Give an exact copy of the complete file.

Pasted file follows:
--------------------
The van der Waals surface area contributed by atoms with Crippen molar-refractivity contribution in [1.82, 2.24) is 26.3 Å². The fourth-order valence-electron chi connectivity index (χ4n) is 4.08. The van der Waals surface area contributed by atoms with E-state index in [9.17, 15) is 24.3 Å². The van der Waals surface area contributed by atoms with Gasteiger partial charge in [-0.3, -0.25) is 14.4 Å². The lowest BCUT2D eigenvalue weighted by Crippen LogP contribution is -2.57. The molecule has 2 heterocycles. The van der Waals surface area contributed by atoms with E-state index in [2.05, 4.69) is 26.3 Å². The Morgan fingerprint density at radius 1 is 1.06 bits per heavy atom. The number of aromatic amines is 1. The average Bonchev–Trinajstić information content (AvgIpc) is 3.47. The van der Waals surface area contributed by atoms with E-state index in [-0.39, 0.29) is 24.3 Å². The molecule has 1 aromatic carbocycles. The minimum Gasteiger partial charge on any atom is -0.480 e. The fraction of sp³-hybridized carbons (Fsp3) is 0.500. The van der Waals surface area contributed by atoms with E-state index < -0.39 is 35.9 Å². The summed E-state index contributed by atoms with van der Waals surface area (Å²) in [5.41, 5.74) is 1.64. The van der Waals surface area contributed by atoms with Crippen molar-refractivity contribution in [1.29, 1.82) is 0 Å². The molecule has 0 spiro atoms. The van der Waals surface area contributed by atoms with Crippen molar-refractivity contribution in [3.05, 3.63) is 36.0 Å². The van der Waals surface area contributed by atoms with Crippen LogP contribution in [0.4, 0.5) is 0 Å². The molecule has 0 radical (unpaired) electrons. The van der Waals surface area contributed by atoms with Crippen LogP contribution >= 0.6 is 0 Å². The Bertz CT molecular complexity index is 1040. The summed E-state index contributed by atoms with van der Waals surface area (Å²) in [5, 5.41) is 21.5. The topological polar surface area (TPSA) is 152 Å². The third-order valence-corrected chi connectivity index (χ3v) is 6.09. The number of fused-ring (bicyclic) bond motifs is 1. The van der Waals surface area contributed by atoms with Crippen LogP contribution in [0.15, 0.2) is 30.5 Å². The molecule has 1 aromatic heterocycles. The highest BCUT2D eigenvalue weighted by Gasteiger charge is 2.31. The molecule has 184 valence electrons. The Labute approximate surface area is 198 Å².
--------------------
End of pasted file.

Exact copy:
The van der Waals surface area contributed by atoms with Crippen molar-refractivity contribution in [1.82, 2.24) is 26.3 Å². The fourth-order valence-electron chi connectivity index (χ4n) is 4.08. The van der Waals surface area contributed by atoms with E-state index in [9.17, 15) is 24.3 Å². The van der Waals surface area contributed by atoms with Gasteiger partial charge in [-0.3, -0.25) is 14.4 Å². The lowest BCUT2D eigenvalue weighted by Crippen LogP contribution is -2.57. The molecule has 2 heterocycles. The van der Waals surface area contributed by atoms with E-state index in [2.05, 4.69) is 26.3 Å². The Morgan fingerprint density at radius 1 is 1.06 bits per heavy atom. The number of aromatic amines is 1. The average Bonchev–Trinajstić information content (AvgIpc) is 3.47. The van der Waals surface area contributed by atoms with E-state index in [-0.39, 0.29) is 24.3 Å². The molecule has 1 aromatic carbocycles. The minimum Gasteiger partial charge on any atom is -0.480 e. The fraction of sp³-hybridized carbons (Fsp3) is 0.500. The van der Waals surface area contributed by atoms with E-state index < -0.39 is 35.9 Å². The summed E-state index contributed by atoms with van der Waals surface area (Å²) in [5.41, 5.74) is 1.64. The van der Waals surface area contributed by atoms with Crippen molar-refractivity contribution in [1.29, 1.82) is 0 Å². The molecule has 0 spiro atoms. The van der Waals surface area contributed by atoms with Crippen molar-refractivity contribution in [3.05, 3.63) is 36.0 Å². The van der Waals surface area contributed by atoms with Crippen LogP contribution in [0.4, 0.5) is 0 Å². The molecule has 0 radical (unpaired) electrons. The van der Waals surface area contributed by atoms with Crippen LogP contribution >= 0.6 is 0 Å². The Bertz CT molecular complexity index is 1040. The summed E-state index contributed by atoms with van der Waals surface area (Å²) in [5, 5.41) is 21.5. The topological polar surface area (TPSA) is 152 Å². The third-order valence-corrected chi connectivity index (χ3v) is 6.09. The number of fused-ring (bicyclic) bond motifs is 1. The van der Waals surface area contributed by atoms with Crippen LogP contribution in [0.15, 0.2) is 30.5 Å². The molecule has 1 aromatic heterocycles. The highest BCUT2D eigenvalue weighted by Gasteiger charge is 2.31. The molecule has 184 valence electrons. The Labute approximate surface area is 198 Å².